Capping political donations could lower Quebec corruption
Capping party donations would decrease favouritism, expert says
Capping Quebec's political party donations would reduce favouritism and corruption in the province's government, says an expert in public finance.
Harold Chorney, a political science professor at Concordia University, said putting limits on private party donations would help reduce favouritism.
"Basically, it would be cheaper for the public to finance elections out of taxpayers' revenues. We would get a better result because the cost of our construction would be diminished by maybe as much as 20 or 30 per cent. That would be a savings that would more than pay for the extra expense of financing elections, especially if you put a tough ceiling on the global amount of money that could be spent."
Corruption has been a dominant theme in Quebec politics for nearly three years and Liberal Party leader Jean Charest may be feeling the heat more than some of the other provincial party leaders.
The former head of Quebec's Ministry of Transport anti-collusion squad Jacques Duchesneau, who is now a star candidate for the Coalition Avenir Québec, triggered a whirlwind of allegations when he told the Charbonneau Commission inquiry that he believes 70 per cent of the money used by Quebec's provincial parties comes from outside registered donations.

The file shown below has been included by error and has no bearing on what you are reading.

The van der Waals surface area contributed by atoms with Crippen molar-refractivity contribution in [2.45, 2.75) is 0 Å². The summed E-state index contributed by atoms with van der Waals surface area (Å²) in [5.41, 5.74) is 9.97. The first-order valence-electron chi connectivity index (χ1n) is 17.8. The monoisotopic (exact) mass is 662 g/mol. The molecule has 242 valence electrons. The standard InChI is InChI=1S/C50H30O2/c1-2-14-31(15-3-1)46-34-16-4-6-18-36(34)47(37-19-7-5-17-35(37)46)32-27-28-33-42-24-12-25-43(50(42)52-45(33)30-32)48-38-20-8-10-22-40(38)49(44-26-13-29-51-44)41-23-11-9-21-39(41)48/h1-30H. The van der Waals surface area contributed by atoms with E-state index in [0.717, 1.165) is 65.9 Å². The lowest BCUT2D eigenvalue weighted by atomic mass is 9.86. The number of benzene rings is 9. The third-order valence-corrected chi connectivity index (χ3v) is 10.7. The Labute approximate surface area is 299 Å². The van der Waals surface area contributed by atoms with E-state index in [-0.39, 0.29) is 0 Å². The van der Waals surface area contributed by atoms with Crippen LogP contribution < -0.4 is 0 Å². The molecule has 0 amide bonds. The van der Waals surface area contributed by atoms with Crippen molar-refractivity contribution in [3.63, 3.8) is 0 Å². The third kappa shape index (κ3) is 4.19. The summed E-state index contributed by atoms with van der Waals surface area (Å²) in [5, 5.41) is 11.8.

But Charest has been trying to portray his government as the anti-corruption champion. The Liberal Party tightened the rules around the awarding of large roadwork contracts, given Revenue Quebec additional staff and powers to sniff out bid-rigging and formed a permanent anti-corruption police task force.
The CAQ said the Liberal's measures are not enough. During its electoral campaign the party has promised to introduce sweeping legislation to crack down on corruption and collusion issues.
The Parti Québecois said the key is to stop influence peddling by capping political donations at $100 a year, down from the current $1,000 limit.
Charest, whose party has received the most donations, dismissed the idea.
"The formula and the impact of that is that taxpayers will be putting their hand in their pocket to finance the political parties even more," said Charest.
Chorney adds that the party who wins the election will not bring about much change. He said the conclusions of the Charbonneau Commission will probably set off a shockwave when they come out in just over a year.